My mother’s best prank
Published 8:00 pm Thursday, October 21, 2010
I considered myself a rather young man. At least I did until last Saturday. You see, I was at the mechanic getting an oil change and the waiting area was crowded. It was so crowded that I simply had no place to sit and enjoy my lunch while they serviced my car.
While holding my lunch in my hand—and screaming in my head knowing that chicken wings and French fries (but if my doctor asks you, it was tossed salad and air) were cooling at an uncontrollable rate—I acted hastily and tried to take advantage of what I thought were the last remaining moments of my youth. So, I sat out on the concrete stoop in front of the mechanic’s to enjoy my lunch.
And it all seemed to go pretty well. I enjoyed my lunch, bathing my “salad” in hot sauce and ketchup. Sounds like a good day, right? Wrong!
Somewhere around 4 p.m. that same gorgeous Saturday, after I got to work and sat for a bit, I got up to perform the simple task of getting water. But it was no simple task getting that water. My back seized up on me in a way I had never felt before.
I believe I mentioned in a past column that I once accidentally hit my mother in the back with a potato. What I didn’t tell you is that I made playful jokes, though somewhat cruel jokes in retrospect, at my mother’s expense in the days following our little potato incident.
At the height of my joking, my dear departed mother said to me, “Someday, son, you will know the kind of pain I’m feeling right now if you live long enough.” At the time, I couldn’t tell if what she said was her putting one of those legendary mothers’ curses on me or one of her usual harmless threats to end my life when I was being obnoxious.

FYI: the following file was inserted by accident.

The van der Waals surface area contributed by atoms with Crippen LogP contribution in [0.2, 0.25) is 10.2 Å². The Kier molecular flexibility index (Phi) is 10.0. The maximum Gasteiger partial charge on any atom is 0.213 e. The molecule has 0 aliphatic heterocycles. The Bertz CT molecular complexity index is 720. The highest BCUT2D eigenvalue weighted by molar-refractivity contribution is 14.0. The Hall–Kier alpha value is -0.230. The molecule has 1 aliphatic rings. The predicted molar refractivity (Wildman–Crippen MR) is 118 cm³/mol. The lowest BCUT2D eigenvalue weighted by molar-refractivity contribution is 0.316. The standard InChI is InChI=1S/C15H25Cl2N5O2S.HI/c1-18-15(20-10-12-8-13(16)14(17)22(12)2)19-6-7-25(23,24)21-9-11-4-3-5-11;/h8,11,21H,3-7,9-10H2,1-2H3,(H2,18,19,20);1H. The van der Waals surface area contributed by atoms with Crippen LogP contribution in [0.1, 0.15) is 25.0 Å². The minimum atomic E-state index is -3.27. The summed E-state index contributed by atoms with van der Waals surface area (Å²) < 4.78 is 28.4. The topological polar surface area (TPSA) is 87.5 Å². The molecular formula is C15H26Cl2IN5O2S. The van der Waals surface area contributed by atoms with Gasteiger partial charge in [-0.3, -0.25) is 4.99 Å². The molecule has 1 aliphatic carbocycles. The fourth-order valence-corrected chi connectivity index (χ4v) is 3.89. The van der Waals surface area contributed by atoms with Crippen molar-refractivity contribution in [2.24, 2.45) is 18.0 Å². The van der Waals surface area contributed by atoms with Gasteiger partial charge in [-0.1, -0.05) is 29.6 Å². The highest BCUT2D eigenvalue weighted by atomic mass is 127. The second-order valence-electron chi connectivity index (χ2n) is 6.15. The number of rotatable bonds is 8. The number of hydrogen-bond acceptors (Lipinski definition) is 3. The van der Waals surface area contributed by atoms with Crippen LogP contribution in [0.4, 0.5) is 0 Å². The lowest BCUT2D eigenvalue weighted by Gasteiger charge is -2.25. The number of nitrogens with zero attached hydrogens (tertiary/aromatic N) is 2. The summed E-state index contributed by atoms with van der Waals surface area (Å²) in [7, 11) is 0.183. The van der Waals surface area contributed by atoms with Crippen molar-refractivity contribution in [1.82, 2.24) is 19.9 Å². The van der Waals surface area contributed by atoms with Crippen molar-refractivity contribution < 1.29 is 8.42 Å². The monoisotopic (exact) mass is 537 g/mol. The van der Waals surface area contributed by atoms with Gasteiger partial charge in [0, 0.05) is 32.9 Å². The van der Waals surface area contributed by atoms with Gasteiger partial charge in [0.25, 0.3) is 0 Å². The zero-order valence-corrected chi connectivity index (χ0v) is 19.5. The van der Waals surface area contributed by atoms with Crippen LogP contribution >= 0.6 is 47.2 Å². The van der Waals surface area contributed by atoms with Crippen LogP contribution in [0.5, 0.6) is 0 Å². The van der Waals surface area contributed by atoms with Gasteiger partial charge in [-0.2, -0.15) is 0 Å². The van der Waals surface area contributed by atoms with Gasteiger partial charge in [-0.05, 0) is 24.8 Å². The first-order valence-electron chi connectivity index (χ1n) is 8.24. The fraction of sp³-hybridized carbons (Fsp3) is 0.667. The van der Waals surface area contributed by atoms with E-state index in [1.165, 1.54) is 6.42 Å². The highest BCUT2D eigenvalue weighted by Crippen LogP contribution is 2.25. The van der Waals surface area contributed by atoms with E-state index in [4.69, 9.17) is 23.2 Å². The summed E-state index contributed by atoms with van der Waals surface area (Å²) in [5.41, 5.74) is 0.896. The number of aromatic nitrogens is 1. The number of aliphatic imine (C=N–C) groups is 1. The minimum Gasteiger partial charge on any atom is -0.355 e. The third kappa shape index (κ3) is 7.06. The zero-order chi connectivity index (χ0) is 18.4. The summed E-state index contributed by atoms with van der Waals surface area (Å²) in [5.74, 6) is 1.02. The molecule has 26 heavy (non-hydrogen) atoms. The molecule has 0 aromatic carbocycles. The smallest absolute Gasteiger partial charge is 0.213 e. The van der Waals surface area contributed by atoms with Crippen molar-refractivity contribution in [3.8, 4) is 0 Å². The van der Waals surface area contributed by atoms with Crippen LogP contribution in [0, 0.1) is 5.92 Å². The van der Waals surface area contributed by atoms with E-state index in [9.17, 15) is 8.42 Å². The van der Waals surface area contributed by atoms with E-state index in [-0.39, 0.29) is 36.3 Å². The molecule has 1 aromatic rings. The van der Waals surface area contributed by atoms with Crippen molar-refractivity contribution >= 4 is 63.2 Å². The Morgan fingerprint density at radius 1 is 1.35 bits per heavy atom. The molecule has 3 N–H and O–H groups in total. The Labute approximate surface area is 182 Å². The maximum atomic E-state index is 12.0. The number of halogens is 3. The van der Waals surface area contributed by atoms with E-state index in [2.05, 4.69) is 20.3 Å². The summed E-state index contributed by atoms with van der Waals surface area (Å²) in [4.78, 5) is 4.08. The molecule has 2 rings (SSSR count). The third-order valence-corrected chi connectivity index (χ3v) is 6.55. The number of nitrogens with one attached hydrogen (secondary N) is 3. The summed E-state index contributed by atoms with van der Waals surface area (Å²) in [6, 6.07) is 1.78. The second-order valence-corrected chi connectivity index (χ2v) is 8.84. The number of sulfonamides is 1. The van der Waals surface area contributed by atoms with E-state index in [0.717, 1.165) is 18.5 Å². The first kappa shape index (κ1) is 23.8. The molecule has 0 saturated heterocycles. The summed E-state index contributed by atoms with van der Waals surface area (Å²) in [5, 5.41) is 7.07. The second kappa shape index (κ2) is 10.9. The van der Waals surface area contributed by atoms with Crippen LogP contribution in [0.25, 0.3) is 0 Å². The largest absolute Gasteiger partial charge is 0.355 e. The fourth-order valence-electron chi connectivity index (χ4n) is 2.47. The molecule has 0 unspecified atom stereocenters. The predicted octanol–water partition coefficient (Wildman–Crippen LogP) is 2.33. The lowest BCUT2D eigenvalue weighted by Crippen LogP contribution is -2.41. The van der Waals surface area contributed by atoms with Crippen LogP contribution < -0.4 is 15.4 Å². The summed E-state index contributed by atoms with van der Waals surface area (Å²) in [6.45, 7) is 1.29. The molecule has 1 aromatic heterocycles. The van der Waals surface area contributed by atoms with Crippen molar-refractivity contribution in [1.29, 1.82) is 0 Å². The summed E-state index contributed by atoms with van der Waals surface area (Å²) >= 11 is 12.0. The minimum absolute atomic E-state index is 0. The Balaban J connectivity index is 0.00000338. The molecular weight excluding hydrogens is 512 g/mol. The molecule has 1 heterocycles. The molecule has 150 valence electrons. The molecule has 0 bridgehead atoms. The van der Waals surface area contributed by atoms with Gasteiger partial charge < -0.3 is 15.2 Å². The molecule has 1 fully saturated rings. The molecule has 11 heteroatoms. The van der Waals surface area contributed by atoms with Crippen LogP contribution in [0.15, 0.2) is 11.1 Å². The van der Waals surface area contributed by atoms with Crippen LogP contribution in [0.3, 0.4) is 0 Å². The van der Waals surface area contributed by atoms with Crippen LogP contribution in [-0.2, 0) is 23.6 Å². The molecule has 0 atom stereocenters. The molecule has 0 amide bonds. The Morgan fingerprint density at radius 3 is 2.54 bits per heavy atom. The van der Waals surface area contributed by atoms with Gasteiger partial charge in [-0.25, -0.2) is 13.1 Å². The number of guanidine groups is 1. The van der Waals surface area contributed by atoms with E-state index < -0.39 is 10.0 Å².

But on Saturday, I realized that this was in fact the curse that all mothers had the ability to inflict on their offspring. My back felt like someone had, in fact, dropped a potato from the heavens (not pointing any fingers, Ma) and hit me square at the base of my spine. And I have been, up to and including as I write this column, in excruciating pain. All because I thought I was still young enough to sit on concrete.
Ever the optimist, though, I have taken the pain I’m feeling as a way of connecting with my mother. Even from beyond the grave, mothers have a way of getting you back and having the last laugh. I also see my tremendous pain as a sign that I have lived long enough to the butt of her funniest prank of all.
So, it’s official Suffolk, I’m old, because my back hurts. And it’s the funniest thing my mother has ever done to me. Luckily I’ll always act like a 12-year-old so I can appreciate all the other jokes my mom might throw down at me.